Nowhere is this change more apparent than cross-border payments, where a host of payment providers are offering new alternatives to the tedious and opaque correspondence banking protocols that have historically dominated the industry.
Small- to medium-sized business (SMBs) are some of the primary beneficiaries of these new systems, as they grow more inclined to explore international eCommerce to supplement their in-store sales. This venture into cross-border payments has only become more pronounced since the beginning of the pandemic, as stay-at-home orders have slashed brick-and-mortar revenue to record lows and forced these SMBs to rely on online options to stay afloat.
In the July Smarter Payments Tracker®, PYMNTS explores the latest in the world of smarter payments, including the effect of the pandemic on SMBs’ cross-border payment journeys, the regulatory obstacles and transparency issues these transactions carry, and how the use of application programming interfaces (APIs) could make these payments more seamless.
Businesses are well aware of the boost that cross-border commerce can have on their bottom lines. A Visa study of 1,000 C-level executives from 10 major global markets found that 87 percent of said executives believe that expanding online sales into new markets is one of the biggest growth opportunities for their businesses. The transactions necessary to conduct this business are notoriously challenging, however, especially for small businesses. Thirty-nine percent of them said that they are not prepared to handle cross-border transactions, as opposed to 14 percent of medium-sized businesses and 7 percent of large businesses.
Corporations in the Asia-Pacific (APAC) region are particularly aware of these regulatory challenges. SMBs operating in this market navigate a fragmented regulatory landscape, slow processing times and high charges even more than their counterparts in other regions. The ongoing pandemic in some ways has aided the cross-border payment market in this region, however, as social distancing orders have accelerated the demand and adoption of digital platforms that can make the payment experience more seamless.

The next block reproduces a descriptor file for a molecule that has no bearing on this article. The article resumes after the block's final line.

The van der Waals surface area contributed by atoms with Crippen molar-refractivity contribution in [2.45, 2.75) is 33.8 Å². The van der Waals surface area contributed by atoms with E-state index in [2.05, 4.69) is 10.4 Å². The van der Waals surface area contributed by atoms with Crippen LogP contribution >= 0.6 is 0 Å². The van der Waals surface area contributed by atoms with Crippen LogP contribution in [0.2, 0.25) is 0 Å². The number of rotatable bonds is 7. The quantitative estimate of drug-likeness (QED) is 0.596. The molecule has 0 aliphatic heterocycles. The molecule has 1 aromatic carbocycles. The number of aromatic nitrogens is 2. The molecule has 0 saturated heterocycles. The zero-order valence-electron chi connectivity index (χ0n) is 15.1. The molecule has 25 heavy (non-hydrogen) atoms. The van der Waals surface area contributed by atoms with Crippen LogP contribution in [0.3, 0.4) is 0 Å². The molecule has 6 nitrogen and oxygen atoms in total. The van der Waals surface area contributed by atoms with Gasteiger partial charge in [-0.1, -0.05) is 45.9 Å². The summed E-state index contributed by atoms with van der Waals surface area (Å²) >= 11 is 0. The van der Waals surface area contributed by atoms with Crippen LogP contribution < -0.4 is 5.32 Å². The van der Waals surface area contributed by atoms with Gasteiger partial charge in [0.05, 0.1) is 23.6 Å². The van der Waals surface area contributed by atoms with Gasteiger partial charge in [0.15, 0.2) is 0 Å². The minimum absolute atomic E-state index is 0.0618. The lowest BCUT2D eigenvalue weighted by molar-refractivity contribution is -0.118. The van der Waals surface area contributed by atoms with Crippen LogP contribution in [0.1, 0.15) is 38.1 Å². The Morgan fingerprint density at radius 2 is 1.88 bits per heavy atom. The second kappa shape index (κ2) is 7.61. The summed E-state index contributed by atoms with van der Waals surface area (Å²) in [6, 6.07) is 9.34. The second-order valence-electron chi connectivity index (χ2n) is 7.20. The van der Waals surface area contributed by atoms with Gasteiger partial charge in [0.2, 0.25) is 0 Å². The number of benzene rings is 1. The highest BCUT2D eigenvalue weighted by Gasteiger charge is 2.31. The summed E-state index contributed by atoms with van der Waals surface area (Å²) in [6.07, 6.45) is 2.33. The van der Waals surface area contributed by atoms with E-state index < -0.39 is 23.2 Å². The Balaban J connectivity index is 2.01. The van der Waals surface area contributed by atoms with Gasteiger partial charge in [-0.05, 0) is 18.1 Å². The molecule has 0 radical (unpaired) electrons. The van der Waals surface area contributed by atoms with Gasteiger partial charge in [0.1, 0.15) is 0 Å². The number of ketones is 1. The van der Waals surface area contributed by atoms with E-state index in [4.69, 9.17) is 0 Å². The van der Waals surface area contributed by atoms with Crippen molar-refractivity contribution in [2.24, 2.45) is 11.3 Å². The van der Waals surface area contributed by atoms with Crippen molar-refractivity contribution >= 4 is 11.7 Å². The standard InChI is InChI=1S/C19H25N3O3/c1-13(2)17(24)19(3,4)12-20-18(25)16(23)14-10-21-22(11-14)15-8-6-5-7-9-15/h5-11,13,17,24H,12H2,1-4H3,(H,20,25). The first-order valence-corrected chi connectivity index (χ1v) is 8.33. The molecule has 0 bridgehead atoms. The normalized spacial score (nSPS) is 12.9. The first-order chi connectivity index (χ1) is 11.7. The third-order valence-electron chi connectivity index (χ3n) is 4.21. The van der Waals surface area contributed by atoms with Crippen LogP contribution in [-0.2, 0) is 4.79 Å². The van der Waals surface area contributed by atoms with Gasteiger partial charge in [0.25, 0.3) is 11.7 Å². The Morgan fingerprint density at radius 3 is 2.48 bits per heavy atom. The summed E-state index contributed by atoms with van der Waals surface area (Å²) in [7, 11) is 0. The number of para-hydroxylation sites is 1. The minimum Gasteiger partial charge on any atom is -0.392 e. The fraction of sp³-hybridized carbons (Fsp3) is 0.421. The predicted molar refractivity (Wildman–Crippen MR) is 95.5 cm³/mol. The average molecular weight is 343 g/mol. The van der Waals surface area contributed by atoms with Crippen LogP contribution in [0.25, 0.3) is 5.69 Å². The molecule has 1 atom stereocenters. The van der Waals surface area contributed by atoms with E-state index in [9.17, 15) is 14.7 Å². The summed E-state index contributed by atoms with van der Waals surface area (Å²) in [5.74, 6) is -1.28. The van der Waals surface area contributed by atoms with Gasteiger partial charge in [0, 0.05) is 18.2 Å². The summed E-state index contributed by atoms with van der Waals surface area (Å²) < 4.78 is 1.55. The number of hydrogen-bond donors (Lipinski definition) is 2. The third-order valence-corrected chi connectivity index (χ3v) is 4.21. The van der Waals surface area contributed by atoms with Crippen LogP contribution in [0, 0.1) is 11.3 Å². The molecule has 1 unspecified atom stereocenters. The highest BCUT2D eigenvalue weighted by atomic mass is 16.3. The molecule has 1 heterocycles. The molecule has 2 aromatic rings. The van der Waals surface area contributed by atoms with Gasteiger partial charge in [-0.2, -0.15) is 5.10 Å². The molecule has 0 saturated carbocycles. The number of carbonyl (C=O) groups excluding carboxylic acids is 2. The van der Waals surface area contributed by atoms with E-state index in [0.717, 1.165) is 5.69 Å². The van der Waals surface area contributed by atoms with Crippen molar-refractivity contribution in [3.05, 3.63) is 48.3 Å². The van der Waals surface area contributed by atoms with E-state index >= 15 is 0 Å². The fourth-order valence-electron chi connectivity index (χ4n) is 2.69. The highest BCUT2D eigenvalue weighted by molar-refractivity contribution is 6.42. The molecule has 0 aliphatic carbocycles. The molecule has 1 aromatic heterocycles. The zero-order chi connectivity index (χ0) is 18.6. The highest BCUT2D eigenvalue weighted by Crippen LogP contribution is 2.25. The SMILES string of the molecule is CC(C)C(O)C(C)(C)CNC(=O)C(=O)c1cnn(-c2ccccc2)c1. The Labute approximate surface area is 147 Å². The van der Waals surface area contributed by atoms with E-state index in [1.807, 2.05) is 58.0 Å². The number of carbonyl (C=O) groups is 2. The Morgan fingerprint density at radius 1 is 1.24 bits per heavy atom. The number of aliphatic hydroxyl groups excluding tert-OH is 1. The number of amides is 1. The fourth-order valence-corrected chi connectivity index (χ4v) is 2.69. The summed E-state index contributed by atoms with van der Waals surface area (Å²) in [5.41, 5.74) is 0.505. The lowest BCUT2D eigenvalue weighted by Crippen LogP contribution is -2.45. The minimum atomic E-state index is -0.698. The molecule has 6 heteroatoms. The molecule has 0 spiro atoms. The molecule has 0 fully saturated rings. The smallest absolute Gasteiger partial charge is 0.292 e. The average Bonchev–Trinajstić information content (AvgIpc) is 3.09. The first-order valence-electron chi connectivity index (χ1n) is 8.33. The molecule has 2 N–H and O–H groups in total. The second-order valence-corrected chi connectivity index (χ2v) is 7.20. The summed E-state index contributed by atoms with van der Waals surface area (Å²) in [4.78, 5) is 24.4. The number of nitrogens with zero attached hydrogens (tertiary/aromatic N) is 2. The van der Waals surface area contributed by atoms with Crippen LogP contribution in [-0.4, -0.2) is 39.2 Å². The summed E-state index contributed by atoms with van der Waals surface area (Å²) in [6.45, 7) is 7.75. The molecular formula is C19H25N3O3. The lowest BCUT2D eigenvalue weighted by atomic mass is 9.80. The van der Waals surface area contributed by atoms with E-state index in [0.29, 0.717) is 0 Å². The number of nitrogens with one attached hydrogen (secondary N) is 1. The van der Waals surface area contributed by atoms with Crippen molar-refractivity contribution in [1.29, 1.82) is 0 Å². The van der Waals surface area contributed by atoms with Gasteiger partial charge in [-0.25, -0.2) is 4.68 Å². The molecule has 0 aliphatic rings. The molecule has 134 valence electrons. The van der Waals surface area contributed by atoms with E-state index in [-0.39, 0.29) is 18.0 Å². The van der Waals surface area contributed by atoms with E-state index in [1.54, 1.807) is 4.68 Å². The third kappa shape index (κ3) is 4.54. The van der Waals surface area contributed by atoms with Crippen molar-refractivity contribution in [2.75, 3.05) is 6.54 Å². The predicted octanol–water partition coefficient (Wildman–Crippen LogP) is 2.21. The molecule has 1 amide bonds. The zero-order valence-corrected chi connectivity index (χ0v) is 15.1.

European enterprises are proactively meeting the challenges involved in cross-border payments by forming an industry association called the European Digital Payments Industry Alliance (EDPIA), which aims to create a single digital payments market in Europe. The EDPIA includes several heavy hitters in the European payments industry, including Ingenico, Nets, Nexi and Worldline. The organization also plans to develop the regulatory framework for facilitating seamless payments between EU citizens, corporations and governments.
For more on these and other smarter payments news items, download this month’s Tracker.
Navigating And Improving Cross-Border Payments For SMBs
The ongoing pandemic has shuttered the doors of many SMBs, forcing them to explore international eCommerce options to help bolster declining revenue streams. These cross-border transactions have more than their fair share of complications, however, including slow processing times and lack of feedback if they fail.
In this month’s Feature Story, PYMNTS talked with Alexandre Liuzzi, co-founder and chief strategy officer at Brazilian financial technology provider BeeTech, about how these frustrations can be reduced through the use of APIs and digitized onboarding methods.
More than $18.2 trillion flows between the world’s businesses each year – $171 billion of which is made up of cross-border payments. These international transactions must go through a long series of regulatory checks, resulting in them being sluggish, expensive and obscure. This month’s Deep Dive explores the regulatory and transparency challenges facing B2B cross-border payments, and how APIs and cooperation between regulatory bodies can ease these frictions and make these payments more seamless.
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